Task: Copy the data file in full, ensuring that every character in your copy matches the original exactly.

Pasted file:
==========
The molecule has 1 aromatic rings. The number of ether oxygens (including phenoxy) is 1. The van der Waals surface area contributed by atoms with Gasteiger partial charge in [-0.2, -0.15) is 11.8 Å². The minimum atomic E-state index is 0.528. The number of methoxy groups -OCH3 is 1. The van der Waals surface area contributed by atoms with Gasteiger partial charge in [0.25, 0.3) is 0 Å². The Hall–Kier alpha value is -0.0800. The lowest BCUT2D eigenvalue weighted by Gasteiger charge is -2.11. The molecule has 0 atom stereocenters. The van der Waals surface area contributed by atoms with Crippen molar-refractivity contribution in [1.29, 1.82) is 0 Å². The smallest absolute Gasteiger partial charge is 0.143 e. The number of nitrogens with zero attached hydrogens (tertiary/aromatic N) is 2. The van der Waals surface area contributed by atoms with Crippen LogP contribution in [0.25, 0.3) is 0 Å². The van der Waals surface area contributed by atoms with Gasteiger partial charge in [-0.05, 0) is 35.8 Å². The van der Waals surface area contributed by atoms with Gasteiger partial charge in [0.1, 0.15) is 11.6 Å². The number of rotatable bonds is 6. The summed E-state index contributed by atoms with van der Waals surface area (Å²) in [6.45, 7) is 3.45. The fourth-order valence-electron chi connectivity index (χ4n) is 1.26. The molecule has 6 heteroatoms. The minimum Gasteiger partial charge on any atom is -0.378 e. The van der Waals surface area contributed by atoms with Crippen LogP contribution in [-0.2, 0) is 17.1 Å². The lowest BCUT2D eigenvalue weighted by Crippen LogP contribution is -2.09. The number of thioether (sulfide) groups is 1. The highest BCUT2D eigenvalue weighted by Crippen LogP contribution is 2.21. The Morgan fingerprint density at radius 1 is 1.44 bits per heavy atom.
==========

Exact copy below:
The molecule has 1 aromatic rings. The number of ether oxygens (including phenoxy) is 1. The van der Waals surface area contributed by atoms with Gasteiger partial charge in [-0.2, -0.15) is 11.8 Å². The minimum atomic E-state index is 0.528. The number of methoxy groups -OCH3 is 1. The van der Waals surface area contributed by atoms with Gasteiger partial charge in [0.25, 0.3) is 0 Å². The Hall–Kier alpha value is -0.0800. The lowest BCUT2D eigenvalue weighted by Gasteiger charge is -2.11. The molecule has 0 atom stereocenters. The van der Waals surface area contributed by atoms with Crippen molar-refractivity contribution in [1.29, 1.82) is 0 Å². The smallest absolute Gasteiger partial charge is 0.143 e. The number of nitrogens with zero attached hydrogens (tertiary/aromatic N) is 2. The van der Waals surface area contributed by atoms with Crippen LogP contribution in [0.25, 0.3) is 0 Å². The van der Waals surface area contributed by atoms with Gasteiger partial charge in [-0.05, 0) is 35.8 Å². The van der Waals surface area contributed by atoms with Gasteiger partial charge in [0.1, 0.15) is 11.6 Å². The number of rotatable bonds is 6. The summed E-state index contributed by atoms with van der Waals surface area (Å²) in [6.45, 7) is 3.45. The fourth-order valence-electron chi connectivity index (χ4n) is 1.26. The molecule has 6 heteroatoms. The minimum Gasteiger partial charge on any atom is -0.378 e. The van der Waals surface area contributed by atoms with Crippen LogP contribution in [-0.2, 0) is 17.1 Å². The lowest BCUT2D eigenvalue weighted by Crippen LogP contribution is -2.09. The number of thioether (sulfide) groups is 1. The highest BCUT2D eigenvalue weighted by Crippen LogP contribution is 2.21. The Morgan fingerprint density at radius 1 is 1.44 bits per heavy atom.